Docker introduced multi-stage builds in May of 2017. In simplest terms, these are Dockerfiles with more than one
FROM statement. With a small tweak, you can build multi-stage Dockerfiles on CircleCI 2.0.
What Are Multi-Stage Docker Builds?
Docker’s new multi-stage builds allow Dockerfiles to become much more powerful, offering complex builds with a single Dockerfile. An example use case might be when you would normally have one Dockerfile for building the source of your application and then another where you would run and test it. Here’s an example
Dockerfile to solve this problem with multi-stage builds, borrowed from docs.docker.com:
RUN go get -d -v golang.org/x/net/html
COPY app.go .
RUN CGO_ENABLED=0 GOOS=linux go build -a -installsuffix cgo -o app .
RUN apk --no-cache add ca-certificates
COPY --from=0 /go/src/github.com/alexellis/href-counter/app .
The first “stage” of this Dockerfile builds the Go application using the official Go image from the Docker Library. The second stage then copies the newly built binary from the first stage (with
COPY --from=0) and places it in a custom Alpine image. The result is an Alpine-based Docker image that anyone can use to run this Go app, without any of the extra software that was used to build the app in the first place, such as the Go toolchain.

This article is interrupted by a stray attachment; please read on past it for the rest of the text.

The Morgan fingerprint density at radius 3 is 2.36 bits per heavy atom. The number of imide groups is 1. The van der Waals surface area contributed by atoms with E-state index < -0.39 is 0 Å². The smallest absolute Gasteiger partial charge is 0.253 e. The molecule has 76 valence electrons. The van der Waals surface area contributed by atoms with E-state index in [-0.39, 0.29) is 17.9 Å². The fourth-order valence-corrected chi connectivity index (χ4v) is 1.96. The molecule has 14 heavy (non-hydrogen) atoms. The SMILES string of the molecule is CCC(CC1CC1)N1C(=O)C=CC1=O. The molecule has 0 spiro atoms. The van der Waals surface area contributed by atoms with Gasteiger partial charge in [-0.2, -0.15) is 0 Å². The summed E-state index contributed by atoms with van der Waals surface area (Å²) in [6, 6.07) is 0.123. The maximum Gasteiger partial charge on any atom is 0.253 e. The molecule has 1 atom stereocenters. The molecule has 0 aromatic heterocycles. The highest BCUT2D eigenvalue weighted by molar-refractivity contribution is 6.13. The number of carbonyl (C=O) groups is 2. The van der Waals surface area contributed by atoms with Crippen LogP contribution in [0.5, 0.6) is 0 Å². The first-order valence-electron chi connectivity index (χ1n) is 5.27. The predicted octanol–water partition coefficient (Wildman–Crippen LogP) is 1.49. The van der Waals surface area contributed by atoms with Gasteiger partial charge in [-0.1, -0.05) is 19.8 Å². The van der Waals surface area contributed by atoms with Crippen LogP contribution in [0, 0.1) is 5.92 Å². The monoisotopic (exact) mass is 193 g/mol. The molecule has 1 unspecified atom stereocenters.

To copy the binary we built to the second stage, we used
COPY --from=0 since we didn’t name the stage, so instead we used its index number. Instead, we can name a stage within the
FROM statement and then use that name later. So we could start with
FROM golang:1.8.3 as compile-stage and the in the
COPY statement we would use
Building on CircleCI 2.0
The Dockerfile example above can be built with CircleCI 2.0 however a config change needs to be made depending on which
executor you’re using. This is because the version of Docker being used by default (as of this writing) on CircleCI is Docker 17.03.0 Community Edition (CE). Multi-stage builds is supported by Docker v17.05.0-ce and newer. Both the
docker executors allow us to request a newer Docker version.
We can set the Docker version to use for the remote-engine right under
Remember, when using the
docker executor and
setup_remote_docker, this just provides you with a remote Docker engine to connect to. Your base Docker image that your build is using still needs to have a Docker client installed. More on this and which versions of Docker are supported can be found here.
machine executor now supports specifying an image similar to how the
docker executor works, but with our base VM images. The default image isn’t sufficient for our use case but the “edge” image is:
This provides us with a machine VM with Docker v17.06.0-ce. More on the
machine executor here.
With Docker v17.05.0-ce and newer, you can now build multi-stage Dockerfiles on CircleCI 2.0.